In the workplace, a staff member or employer may make false statements against another staff member, causing damage to the staff’s reputation. The false statements may be written or oral. The management may or may not investigate the false statements. If the management investigates, they may find the statements false and the staff innocent. Ordinarily, the innocent staff expects disciplinary action to be taken for the false statements.
Usually, the innocent staff is lowered in the estimation of other members of society, exposed to hatred, contempt, ridicule, scorn, obloquy, and shame, and causes other persons to shun or avoid the staff or discredit the staff office, trade, profession, financial credit, etc.
Generally, it is the High Court of the state that has jurisdiction to adjudicate over defamation. Written or oral false accusations are simply a tort of defamation. When it is written, it is libel. When it is oral, it is slander. Defamation was considered in the case of Chikied Security Services & Dog Farm Limited v. Schlumberger (Nig) Limited & Anor (2018) LPELR SC 85/2007 as the injury occasioned to another person’s reputation by either written or spoken words.
Many employees are not aware that an employee can sue at the National Industrial Court for defamation of character arising from the workplace. As a matter of fact, the explanations above are similar to many facts in some cases decided upon at the National Industrial Court of Nigeria.
Whether an employee can sue at the National Industrial Court for defamation of character arising from the workplace was severally a question for consideration before the National Industrial Court and Court of Appeal. Also, many defendants, employers, and employees have argued and contested the jurisdiction of the National Industrial Court to hear cases related to defamation of character arising from the workplace.
They argued that the National Industrial Court has no jurisdiction over defamation, given that defamation can be litigated in its own right and is independent of any claim in labour or employment law. It is relevant only for determining the quantum of damages where an unlawful or wrongful termination or dismissal stigmatizes the employee in the process.
In Lucia Balonwu vs. Voluntary Service Overseas (VSO) International Suit No. NICN/ABJ/280/2018. The claimant sued the defendant and prayed for N500 million in aggravated and exemplary damages against the defendant for “humiliating, degrading, and belittling” the claimant in the eyes of her subordinates, peers, and superiors. The defendant, in response, argued that the said claim, being in the realm of defamation, is not covered under Section 254C (1) of the 1999 Constitution dealing with the jurisdiction of this Court.
Also, in the case of Geoffery v. Setraco Nigeria Ltd & ors unreported Suit No. NIC/ABJ/296/2012, an applicant was assaulted by fellow workers or superior officers and verbally abused, the National Industrial Court was reluctant to assume jurisdiction, even when the “matters incidental thereto or connected therewith” as provided for under Section 254C (1)(d) of the 1999 Constitution was argued.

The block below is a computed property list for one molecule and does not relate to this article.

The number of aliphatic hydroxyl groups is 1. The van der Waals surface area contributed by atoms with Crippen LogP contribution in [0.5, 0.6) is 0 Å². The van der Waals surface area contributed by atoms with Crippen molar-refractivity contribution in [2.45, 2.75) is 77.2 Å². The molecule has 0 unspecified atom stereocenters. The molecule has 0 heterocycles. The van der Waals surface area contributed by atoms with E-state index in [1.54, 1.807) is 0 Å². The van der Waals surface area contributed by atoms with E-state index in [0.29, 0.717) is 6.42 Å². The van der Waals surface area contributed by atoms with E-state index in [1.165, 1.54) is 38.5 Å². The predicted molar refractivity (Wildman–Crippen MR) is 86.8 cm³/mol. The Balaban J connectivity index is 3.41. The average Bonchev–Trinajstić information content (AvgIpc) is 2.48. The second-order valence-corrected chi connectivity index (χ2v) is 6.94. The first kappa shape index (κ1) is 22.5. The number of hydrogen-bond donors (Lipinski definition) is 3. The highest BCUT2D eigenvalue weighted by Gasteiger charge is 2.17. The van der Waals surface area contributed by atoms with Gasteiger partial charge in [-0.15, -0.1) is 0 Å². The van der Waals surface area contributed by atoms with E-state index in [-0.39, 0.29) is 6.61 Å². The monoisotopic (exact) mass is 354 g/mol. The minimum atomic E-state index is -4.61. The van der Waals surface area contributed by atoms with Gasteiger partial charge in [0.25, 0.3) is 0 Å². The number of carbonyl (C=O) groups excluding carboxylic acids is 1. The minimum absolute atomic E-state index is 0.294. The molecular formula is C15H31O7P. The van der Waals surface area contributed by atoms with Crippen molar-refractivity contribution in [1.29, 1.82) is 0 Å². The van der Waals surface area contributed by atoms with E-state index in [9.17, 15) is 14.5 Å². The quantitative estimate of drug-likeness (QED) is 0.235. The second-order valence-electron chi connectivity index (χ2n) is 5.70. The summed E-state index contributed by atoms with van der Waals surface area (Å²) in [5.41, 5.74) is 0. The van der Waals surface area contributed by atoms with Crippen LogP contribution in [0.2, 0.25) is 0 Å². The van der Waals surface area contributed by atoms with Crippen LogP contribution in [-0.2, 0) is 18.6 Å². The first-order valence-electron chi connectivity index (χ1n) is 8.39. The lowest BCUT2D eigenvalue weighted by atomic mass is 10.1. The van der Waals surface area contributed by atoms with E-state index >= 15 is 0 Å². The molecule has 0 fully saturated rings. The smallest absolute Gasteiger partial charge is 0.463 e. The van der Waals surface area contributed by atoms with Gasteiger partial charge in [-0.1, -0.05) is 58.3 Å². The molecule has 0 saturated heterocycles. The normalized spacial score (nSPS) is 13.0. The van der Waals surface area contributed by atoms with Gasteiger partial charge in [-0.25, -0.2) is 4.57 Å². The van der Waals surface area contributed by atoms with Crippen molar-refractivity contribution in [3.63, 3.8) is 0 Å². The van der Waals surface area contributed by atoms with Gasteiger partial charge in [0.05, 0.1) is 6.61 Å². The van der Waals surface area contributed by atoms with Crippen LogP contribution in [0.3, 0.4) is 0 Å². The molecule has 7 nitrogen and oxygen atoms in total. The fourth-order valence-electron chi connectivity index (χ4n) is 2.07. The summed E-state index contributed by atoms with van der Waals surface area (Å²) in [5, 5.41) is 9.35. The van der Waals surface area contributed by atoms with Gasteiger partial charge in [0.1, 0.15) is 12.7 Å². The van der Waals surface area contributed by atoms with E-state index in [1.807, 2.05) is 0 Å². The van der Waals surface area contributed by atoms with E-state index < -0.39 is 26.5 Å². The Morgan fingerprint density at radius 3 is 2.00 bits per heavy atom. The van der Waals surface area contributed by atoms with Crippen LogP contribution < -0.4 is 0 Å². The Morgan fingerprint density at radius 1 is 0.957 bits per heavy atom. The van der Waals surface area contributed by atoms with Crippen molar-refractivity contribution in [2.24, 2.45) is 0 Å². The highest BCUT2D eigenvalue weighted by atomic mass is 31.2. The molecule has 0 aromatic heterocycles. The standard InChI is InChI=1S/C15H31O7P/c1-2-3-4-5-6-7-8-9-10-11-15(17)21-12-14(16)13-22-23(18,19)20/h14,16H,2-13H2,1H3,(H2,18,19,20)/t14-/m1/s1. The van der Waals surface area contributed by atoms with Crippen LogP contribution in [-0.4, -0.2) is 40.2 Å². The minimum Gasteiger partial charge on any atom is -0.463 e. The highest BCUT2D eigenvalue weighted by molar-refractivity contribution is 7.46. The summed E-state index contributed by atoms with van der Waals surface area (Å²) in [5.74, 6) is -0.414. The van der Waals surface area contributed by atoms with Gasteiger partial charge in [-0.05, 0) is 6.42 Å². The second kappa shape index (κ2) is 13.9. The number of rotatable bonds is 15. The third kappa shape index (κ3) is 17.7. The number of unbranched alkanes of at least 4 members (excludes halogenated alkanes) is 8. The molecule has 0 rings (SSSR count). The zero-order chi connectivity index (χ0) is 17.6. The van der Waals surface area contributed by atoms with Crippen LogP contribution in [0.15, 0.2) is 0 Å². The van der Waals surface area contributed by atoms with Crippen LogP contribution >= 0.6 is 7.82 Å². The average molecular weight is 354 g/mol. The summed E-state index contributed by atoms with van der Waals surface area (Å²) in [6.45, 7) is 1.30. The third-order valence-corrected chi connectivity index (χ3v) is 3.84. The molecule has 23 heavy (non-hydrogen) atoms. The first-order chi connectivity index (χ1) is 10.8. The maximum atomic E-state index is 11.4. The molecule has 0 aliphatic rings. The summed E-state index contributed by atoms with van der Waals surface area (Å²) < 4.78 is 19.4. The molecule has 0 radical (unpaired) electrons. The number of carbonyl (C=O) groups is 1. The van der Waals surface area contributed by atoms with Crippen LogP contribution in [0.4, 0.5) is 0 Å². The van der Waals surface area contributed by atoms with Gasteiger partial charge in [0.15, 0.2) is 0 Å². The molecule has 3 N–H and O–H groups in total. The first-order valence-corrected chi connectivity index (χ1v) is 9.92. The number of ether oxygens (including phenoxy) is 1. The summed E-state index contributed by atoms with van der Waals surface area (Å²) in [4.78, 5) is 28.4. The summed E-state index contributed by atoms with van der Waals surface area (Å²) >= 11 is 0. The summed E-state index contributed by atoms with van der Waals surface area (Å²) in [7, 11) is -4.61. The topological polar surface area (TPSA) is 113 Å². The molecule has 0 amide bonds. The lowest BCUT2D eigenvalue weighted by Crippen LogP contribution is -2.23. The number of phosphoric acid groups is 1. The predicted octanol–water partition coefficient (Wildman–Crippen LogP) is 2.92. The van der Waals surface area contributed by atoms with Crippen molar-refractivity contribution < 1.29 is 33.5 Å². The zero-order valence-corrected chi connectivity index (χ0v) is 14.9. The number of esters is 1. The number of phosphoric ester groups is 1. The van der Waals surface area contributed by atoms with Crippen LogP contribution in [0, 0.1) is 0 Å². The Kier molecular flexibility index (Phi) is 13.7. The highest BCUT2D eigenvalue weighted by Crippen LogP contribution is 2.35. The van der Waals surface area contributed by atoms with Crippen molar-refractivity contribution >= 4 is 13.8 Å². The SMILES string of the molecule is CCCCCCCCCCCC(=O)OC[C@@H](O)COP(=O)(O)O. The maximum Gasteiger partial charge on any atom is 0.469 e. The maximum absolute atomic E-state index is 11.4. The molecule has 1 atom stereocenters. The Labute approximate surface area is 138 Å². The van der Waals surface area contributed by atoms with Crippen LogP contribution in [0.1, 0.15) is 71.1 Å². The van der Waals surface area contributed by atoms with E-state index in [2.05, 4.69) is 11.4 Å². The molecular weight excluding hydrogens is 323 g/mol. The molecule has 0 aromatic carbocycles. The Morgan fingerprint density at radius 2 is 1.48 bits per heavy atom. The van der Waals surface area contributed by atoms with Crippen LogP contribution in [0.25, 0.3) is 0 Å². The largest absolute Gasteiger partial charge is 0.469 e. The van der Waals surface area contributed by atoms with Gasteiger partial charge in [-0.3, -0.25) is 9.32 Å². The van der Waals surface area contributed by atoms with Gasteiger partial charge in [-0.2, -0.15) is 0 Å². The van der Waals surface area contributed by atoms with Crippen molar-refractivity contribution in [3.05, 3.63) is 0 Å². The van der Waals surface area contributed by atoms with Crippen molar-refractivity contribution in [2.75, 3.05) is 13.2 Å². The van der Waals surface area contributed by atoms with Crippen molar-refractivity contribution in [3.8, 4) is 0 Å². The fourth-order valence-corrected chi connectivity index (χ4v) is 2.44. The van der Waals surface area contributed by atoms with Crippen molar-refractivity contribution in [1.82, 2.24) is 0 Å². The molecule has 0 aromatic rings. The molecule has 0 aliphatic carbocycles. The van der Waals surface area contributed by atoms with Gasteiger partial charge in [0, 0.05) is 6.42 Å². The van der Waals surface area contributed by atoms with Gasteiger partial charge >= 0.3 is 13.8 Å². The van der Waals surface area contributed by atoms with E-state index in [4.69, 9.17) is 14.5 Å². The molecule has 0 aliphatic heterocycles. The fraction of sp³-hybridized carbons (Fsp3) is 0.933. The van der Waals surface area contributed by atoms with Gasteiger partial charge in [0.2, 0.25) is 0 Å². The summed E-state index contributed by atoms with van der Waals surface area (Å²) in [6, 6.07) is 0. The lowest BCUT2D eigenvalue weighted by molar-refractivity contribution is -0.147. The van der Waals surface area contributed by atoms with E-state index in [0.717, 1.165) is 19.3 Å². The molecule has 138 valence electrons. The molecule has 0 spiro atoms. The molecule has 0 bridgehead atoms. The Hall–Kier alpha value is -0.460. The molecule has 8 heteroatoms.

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However, in the case of Medical and Health Workers Union of Nigeria vs. Dr. Alfred Ehigiegba  LPELR-44972(CA) the court, after careful consideration of the submissions of the parties on the claim for N100 Million for defamation of character, held that the NIC has jurisdiction over defamation arising from the workplace given the “matters incidental to it or connected therewith” phrase used in Section 254C (1) of the 1999 Constitution. The Court of Appeal even reviewed a good number of the decisions of the court on the issue and held that they were wrongly decided.
Also, the court relied on the decision of the Medical and Health Workers Union of Nigeria v. Dr. Alfred Ehigiegba in Mr Olu Fasan v. FBN Capital Limited, unreported Suit No. NICN/LA/87/2014, where the issue of whether the court has jurisdiction over defamation in the workplace was raised and preferred the most recent of the conflicting decisions of the appellate court and held that the National Industrial Court has jurisdiction over defamation.
The law and the court did not create a special required proof different from the usual proof expected in the defamation of character in the High Court. This does not water down the right of the court to hear defamation matters arising from the workplace or for an aggrieved employee and employer to sue for defamation of character, as the case may be.
The court in Jezreel Elo Mayor vs. Eco Exim Allied Limited NICN/651/2013 confirmed that one of the principal requirements for a successful claim in defamation is that the defamatory imputation must be published, and publication means bringing the defamatory matter to the notice of some person other than the person defamed.
In that case, in paragraph 15 of the statement of facts, the claimant pleaded that the defendants referred to him as a “Black Monkey” and a “Local Cheat” in the presence of other members of staff, and in paragraph 20 of the sworn deposition of CW, the claimant merely averred in like words. There was nothing before the court to indicate who these members of staff were. None was called in evidence to testify. The court, in that case, wondered how counsel to the claimant hoped to succeed in that relief without pleading and proving publication. The court concluded that even if the court has jurisdiction, there is no evidence of publication before the court to warrant the granting of the said relief.
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Finally, there is no doubt that an employee or employer can sue at the National Industrial Court for defamation of character arising from the workplace. The same onus of proof and diligence required to succeed in defamation of character case at the High Court is also required at the National Industrial Court.